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dc.contributor.authorAntic, Nicholas Alexander
dc.date.accessioned2013-08-26T03:56:05Z
dc.date.available2013-08-26T03:56:05Z
dc.date.issued2012-07-29
dc.identifier.citationAntic, N.A., 2012. Global warming and increased sleep disordered breathing mortality, rising carbon dioxide levels are a serial pest. Respirology, 17(6): 885-886en
dc.identifier.issn1323-7799
dc.identifier.urihttp://hdl.handle.net/2328/26982
dc.descriptionThis article appeared in a journal published by Wiley-Blackwell. Under Wiley's copyright, mandated authors are not permitted to make work available in an institutional repository.en
dc.description.abstractSleep disordered breathing is such a common clinical problem. We do many diagnostic polysomnograms (PSGS) each year around the world. Should we be collecting more information as part of the testing process to guide decision making? In this issue, Brillante et al. report on an intriguing retrospective study which suggests that an overnight increase in carbon dioxide levels (>7mm Hg) and evening hypoxemia (PO2 < 65mm Hg) preceding a diagnostic polysomnogram (PSG) predicted long-term mortality in sleep disordered breathing.en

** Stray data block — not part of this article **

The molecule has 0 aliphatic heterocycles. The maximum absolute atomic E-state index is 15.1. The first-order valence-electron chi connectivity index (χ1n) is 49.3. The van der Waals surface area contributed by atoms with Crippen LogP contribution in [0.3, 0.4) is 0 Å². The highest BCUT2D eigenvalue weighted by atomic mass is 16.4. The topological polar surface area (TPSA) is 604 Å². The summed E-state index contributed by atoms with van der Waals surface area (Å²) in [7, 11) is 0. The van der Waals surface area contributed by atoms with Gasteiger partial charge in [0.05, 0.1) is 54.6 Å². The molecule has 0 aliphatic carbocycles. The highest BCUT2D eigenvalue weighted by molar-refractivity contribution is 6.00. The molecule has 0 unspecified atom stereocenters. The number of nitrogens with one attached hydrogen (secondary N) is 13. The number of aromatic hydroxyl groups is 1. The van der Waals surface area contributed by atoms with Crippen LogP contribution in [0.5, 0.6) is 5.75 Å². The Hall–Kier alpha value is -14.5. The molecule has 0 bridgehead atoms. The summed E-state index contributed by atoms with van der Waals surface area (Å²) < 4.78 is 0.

dc.description.sponsorshipAustralian National Health & Medical Research Councilen
dc.language.isoenen_US
dc.publisherWiley-Blackwellen_US
dc.relationhttp://purl.org/au-research/grants/nhmrc/426744
dc.rightsCopyright 2012 The Author. Respirology Copyright 2012 Asian Pacific Society of Respirology
dc.subjectHypercapnia
dc.subjectSleep apnea
dc.subjectGlobal warming
dc.titleGlobal warming and increased sleep disordered breathing mortality, rising carbon dioxide levels are a serial pesten_US
dc.typeArticleen
dc.relation.grantnumberNHMRC/426744
dc.identifier.doihttps://doi.org/10.1111/j.1440-1843.2012.02210.xen
dc.rights.holderWiley-Blackwell


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